When Union General John Logan, commander in chief of the Grand Army of the Republic, issued his General Order No. 11 on May 5, 1868, the guns of the Civil War had been silent for barely two years. The nation still was reeling from four years of bloody conflict, a nation torn apart and tenuously re-united and the assassination of a president.
So it must have resonated deeply when he issued this directive:
“The 30th day of May, 1868, is designated for the purpose of strewing with flowers or otherwise decorating the graves of comrades who died in defense of their country during the late rebellion, and whose bodies now lie in almost every city, village, and hamlet church-yard in the land.”
Logan’s order gave rise to the original name — Decoration Day — (and date) of the holiday we celebrate Monday as Memorial Day. Since the early 1970s, the holiday has been on the last Monday in May, part of our penchant for creating three-day holiday weekends. But barbecues and the unofficial start of summer probably were far from the minds of those to whom Logan’s words were directed almost a century and a half ago.
Their soldier lives were the reveille of freedom to a race in chains, and their deaths the tattoo of rebellious tyranny in arms.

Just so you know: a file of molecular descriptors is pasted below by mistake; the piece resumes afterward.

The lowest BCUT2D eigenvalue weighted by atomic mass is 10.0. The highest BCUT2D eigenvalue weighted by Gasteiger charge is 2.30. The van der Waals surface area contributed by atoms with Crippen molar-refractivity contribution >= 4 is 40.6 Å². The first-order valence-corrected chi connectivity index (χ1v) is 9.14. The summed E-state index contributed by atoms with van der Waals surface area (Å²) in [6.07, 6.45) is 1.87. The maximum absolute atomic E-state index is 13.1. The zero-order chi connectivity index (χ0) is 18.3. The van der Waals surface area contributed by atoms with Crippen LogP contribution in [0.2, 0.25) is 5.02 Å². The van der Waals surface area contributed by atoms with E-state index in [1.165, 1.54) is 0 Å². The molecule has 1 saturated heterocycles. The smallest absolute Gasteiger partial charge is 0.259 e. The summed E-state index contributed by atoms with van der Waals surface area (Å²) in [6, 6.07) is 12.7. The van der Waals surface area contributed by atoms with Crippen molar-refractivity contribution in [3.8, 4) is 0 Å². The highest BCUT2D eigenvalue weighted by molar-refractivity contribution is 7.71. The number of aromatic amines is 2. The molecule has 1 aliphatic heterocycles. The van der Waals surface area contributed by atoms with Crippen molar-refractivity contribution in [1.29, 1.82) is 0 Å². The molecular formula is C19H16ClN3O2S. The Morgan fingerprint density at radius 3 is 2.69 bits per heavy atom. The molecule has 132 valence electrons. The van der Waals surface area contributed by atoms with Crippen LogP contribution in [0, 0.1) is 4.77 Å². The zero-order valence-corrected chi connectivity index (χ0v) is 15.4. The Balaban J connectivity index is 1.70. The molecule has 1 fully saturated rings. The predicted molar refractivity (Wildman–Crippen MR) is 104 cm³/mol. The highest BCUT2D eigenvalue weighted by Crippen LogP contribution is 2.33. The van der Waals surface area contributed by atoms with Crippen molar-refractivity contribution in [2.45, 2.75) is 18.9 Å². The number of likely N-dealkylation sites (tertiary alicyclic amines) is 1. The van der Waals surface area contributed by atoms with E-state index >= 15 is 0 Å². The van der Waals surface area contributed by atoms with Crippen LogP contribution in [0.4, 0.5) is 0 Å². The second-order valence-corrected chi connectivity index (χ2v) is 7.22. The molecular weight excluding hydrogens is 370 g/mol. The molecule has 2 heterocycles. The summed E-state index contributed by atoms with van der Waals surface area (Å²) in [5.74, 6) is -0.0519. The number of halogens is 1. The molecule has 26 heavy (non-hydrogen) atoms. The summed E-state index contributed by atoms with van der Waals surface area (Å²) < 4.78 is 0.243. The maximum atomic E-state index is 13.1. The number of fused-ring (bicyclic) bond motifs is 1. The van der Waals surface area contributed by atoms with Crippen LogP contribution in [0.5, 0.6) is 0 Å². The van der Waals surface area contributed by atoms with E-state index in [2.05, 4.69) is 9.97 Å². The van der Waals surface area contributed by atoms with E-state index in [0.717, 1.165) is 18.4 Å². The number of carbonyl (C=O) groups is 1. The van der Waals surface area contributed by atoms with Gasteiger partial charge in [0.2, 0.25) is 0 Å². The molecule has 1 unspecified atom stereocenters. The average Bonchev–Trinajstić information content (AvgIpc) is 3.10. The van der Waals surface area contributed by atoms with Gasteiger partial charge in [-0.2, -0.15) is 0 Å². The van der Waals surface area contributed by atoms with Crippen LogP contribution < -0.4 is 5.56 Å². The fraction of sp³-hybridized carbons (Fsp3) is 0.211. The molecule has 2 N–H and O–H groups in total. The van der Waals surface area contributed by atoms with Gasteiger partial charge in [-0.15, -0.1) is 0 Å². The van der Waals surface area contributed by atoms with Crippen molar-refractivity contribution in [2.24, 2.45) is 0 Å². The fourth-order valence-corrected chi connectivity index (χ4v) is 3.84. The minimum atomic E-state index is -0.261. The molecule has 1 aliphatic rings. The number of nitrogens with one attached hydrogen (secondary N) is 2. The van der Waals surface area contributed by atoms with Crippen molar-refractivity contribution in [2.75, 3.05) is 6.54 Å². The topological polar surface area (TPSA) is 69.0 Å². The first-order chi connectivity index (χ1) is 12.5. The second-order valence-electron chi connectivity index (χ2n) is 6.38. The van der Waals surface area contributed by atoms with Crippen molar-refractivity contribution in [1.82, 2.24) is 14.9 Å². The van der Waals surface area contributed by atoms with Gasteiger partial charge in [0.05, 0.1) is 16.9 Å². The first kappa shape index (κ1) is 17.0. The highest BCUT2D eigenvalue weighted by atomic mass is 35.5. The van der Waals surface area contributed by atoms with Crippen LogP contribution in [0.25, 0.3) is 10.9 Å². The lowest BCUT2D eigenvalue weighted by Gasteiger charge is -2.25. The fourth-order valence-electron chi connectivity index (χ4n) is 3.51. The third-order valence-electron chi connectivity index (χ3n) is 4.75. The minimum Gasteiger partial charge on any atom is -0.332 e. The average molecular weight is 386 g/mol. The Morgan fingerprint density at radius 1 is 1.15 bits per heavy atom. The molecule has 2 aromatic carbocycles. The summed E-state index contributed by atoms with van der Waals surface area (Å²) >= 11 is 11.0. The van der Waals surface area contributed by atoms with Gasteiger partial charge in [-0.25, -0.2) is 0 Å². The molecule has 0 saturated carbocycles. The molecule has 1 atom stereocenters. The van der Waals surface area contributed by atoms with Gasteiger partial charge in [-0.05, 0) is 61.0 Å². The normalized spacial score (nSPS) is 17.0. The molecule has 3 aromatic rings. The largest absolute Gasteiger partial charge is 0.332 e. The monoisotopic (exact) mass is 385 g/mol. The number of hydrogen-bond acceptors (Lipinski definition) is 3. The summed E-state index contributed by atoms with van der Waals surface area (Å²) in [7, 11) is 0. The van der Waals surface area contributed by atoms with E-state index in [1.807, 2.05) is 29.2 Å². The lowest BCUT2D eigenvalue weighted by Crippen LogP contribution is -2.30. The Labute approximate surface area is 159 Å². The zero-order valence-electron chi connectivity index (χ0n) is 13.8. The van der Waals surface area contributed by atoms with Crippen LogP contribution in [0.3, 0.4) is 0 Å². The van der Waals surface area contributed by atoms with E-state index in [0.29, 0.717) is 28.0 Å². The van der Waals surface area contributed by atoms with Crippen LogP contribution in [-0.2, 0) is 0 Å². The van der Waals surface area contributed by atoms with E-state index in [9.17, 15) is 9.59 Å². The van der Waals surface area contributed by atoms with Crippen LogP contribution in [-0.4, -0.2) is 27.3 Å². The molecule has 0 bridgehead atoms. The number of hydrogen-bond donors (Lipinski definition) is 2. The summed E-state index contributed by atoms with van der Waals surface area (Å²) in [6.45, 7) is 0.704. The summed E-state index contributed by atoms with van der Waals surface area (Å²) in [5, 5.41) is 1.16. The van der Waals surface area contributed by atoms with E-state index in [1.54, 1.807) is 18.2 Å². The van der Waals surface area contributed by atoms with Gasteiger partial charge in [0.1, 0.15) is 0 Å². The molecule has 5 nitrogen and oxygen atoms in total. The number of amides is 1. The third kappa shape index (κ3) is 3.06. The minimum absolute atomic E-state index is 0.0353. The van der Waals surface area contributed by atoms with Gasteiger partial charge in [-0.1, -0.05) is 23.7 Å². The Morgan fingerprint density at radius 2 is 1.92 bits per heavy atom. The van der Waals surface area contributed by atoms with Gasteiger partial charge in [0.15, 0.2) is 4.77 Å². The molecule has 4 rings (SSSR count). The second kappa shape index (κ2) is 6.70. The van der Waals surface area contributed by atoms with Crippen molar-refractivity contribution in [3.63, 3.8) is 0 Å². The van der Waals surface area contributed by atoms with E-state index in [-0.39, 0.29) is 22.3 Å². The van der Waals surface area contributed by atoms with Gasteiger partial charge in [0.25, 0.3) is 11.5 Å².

Gen. John Logan
“What can aid more to assure this result than cherishing tenderly the memory of our heroic dead, who made their breasts a barricade between our country and its foes?” he wrote. “Their soldier lives were the reveille of freedom to a race in chains, and their deaths the tattoo of rebellious tyranny in arms. We should guard their graves with sacred vigilance.”
During the four years of that “late rebellion” more than 200,000 Americans on both sides died in battle — more than 20 times the battle deaths in U.S. wars from the Revolution to secession. The toll has been even greater since. More than 430,000 Americans have died in combat since the Civil War, the largest number, by far, in World War II.
We would do well to honor those who as President Abraham Lincoln said at Gettysburg “gave the last full measure of devotion” in service to their country by a reluctance to add recklessly to the toll. There is little doubt — even if our president might have suggested otherwise — that slavery could not have been banished and the union saved without the Civil War. The Allied triumph over Adolph Hitler was an existential necessity for western democracies.
But other wars have had more dubious justifications. As we are tempted to rattle sabers in the pursuit of solutions to international challenges, we should think long and hard about adding more “graves of comrades who died in defense of their country.”